What about celiac disease?

bread making
bread making
Gluten intolerance is akin to an allergy, since it involves the immune system

Today, it affects between 1 and 2% of the population, and there appears to be a genetic predisposition. However, responsibility for this disease lies with man, who has denatured cereals by selecting and crossing the most productive grains. Our modern cereals have undergone many genetic transformations. More recently, modifications have been made directly to the genome of certain cereals, in particular wheat and maize.

Gluten is a substance formed during the bread-making process, in the presence of the proteins glutenin and gliadin and water. When suffering from celiac disease, gluten ingestion causes the synthesis of the protein zonulin, which increases intestinal permeability. Molecules of intestinal bacteria can then pass into the bloodstream, triggering an immune response. The resulting inflammation destroys the intestinal villi, reducing the surface area for nutrient absorption and thus the quantity of nutrients absorbed:


The consequences are quite serious: in addition to digestive problems, nutrient deficiency can lead to anemia, osteoporosis, neurological disorders, bleeding mucous membranes, and so on. In a small number of cases, there may even be liver damage. In children, a break in the growth curve should suggest celiac disease. The diagnosis can be confirmed by measuring anti-transglutaminase IgA levels in the blood and, if positive, a biopsy of the duodenal mucosa.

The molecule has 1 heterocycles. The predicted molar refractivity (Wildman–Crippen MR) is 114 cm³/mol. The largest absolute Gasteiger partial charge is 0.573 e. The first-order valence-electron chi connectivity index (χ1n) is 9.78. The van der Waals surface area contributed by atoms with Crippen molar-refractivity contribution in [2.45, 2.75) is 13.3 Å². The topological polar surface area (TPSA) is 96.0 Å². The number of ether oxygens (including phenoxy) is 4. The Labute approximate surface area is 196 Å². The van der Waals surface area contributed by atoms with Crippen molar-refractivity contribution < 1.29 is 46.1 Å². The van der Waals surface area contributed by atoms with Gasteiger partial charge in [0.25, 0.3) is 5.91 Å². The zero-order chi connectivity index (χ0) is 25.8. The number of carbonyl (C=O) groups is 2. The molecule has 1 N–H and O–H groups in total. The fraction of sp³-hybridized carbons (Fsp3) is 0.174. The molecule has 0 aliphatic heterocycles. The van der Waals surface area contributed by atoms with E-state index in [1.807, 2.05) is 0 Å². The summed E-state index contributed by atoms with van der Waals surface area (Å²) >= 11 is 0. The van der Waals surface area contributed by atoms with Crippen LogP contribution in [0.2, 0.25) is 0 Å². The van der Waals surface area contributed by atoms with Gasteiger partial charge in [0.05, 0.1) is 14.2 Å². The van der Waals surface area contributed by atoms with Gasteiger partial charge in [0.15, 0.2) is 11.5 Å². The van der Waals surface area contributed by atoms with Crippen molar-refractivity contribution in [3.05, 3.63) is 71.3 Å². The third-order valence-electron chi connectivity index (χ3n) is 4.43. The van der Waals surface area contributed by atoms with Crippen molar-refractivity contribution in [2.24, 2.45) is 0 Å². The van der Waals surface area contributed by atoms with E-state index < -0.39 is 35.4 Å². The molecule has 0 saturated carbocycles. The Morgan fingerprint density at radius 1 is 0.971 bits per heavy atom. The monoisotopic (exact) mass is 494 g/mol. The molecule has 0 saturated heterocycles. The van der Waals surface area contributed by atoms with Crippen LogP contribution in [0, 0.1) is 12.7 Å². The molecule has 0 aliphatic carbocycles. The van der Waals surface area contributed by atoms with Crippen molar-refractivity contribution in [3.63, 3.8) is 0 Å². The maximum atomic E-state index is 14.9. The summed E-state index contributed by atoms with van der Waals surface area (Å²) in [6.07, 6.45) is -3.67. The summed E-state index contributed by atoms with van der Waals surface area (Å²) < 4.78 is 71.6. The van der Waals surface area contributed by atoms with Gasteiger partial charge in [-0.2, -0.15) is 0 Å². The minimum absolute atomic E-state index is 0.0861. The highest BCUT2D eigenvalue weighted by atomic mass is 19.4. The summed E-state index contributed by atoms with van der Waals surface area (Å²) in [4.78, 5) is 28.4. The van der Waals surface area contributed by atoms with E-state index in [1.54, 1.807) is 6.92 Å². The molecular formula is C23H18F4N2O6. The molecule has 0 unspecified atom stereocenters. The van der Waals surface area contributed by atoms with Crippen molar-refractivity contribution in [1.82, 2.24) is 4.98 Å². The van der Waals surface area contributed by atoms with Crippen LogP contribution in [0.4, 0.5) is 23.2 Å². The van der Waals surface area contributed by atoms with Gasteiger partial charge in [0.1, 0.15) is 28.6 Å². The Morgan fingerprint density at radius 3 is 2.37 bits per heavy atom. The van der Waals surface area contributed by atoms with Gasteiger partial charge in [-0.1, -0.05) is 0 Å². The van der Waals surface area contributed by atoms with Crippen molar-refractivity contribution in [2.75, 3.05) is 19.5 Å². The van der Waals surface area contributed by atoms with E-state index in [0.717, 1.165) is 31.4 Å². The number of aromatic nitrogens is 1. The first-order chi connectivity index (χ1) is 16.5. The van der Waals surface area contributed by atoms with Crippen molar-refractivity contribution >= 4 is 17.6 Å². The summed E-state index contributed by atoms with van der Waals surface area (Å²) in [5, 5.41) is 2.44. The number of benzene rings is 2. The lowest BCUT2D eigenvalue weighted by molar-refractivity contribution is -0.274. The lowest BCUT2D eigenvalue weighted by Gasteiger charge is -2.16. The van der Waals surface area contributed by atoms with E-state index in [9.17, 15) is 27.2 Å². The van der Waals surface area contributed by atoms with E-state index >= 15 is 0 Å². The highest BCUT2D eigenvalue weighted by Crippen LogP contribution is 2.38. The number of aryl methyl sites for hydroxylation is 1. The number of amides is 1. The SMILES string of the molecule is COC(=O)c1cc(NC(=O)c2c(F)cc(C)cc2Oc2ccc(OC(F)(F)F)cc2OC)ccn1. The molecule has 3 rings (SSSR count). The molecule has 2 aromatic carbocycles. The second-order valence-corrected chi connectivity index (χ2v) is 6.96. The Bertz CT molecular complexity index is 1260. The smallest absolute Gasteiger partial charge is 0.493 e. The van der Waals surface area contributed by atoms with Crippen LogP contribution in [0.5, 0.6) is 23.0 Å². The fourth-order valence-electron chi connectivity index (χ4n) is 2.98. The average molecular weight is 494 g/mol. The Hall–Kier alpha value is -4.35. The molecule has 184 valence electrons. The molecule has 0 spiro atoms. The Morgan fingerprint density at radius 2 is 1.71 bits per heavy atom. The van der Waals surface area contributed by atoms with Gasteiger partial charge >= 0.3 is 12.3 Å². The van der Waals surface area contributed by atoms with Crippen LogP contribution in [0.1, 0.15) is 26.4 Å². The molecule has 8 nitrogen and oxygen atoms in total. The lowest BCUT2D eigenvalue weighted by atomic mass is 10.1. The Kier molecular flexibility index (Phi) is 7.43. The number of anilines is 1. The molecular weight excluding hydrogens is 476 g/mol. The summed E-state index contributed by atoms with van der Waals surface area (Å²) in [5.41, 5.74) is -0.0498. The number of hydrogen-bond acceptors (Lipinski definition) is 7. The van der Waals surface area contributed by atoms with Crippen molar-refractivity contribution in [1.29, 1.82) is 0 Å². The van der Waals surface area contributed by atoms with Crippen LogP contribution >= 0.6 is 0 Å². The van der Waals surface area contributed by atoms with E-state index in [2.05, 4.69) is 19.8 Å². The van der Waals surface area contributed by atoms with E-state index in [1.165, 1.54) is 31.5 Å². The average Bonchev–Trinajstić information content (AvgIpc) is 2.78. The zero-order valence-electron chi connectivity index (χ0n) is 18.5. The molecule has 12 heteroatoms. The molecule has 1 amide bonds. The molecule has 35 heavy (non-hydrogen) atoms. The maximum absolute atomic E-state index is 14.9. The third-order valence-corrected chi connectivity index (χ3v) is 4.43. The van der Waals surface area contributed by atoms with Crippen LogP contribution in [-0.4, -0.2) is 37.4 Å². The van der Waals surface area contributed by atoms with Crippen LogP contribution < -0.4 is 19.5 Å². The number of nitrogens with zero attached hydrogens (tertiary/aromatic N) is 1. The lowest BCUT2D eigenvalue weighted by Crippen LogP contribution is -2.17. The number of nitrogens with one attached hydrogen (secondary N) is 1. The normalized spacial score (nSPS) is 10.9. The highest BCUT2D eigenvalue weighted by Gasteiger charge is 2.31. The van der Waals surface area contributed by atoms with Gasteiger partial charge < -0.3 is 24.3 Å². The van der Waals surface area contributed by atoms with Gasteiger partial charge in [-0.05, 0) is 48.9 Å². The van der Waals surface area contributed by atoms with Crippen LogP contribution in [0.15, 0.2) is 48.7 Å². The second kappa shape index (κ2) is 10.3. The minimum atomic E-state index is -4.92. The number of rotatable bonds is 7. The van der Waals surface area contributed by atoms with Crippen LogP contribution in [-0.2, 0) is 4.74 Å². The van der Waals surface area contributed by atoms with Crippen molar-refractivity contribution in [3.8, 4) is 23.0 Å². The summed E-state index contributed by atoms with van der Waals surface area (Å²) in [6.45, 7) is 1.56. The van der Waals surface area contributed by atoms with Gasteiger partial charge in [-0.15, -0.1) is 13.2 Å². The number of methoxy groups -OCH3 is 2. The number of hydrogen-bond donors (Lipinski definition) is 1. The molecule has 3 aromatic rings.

Gluten is formed in the bread-making process of almost all cereals and is therefore found, in different proportions depending on the cereal, in bread, pasta, cakes, cookies, etc. made with oat, wheat, spelt, wheat, kamut, khorasan, barley, small spelt and rye flour. Gluten-free cereals include amaranth, fonio, quinoa, maize, cassava, millet, rice, buckwheat, sorghum, tapioca (bitter cassava) and teff.

In the case of proven celiac disease, gluten-containing flours must be completely stopped for life. It seems that only then can the disease be cured, with regrowth of the intestinal villi.

However, if you don't have celiac disease but still wish to avoid gluten to reduce the intestinal inflammation it causes in everyone, it is advisable to reduce gluten intake without eliminating it altogether. Indeed, if you have eliminated gluten for several months, accidental (e.g. in a restaurant) or deliberate ingestion of gluten flour presents a high risk of developing the disease!

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Bread-making picture by Anton

celiac disease
celiac disease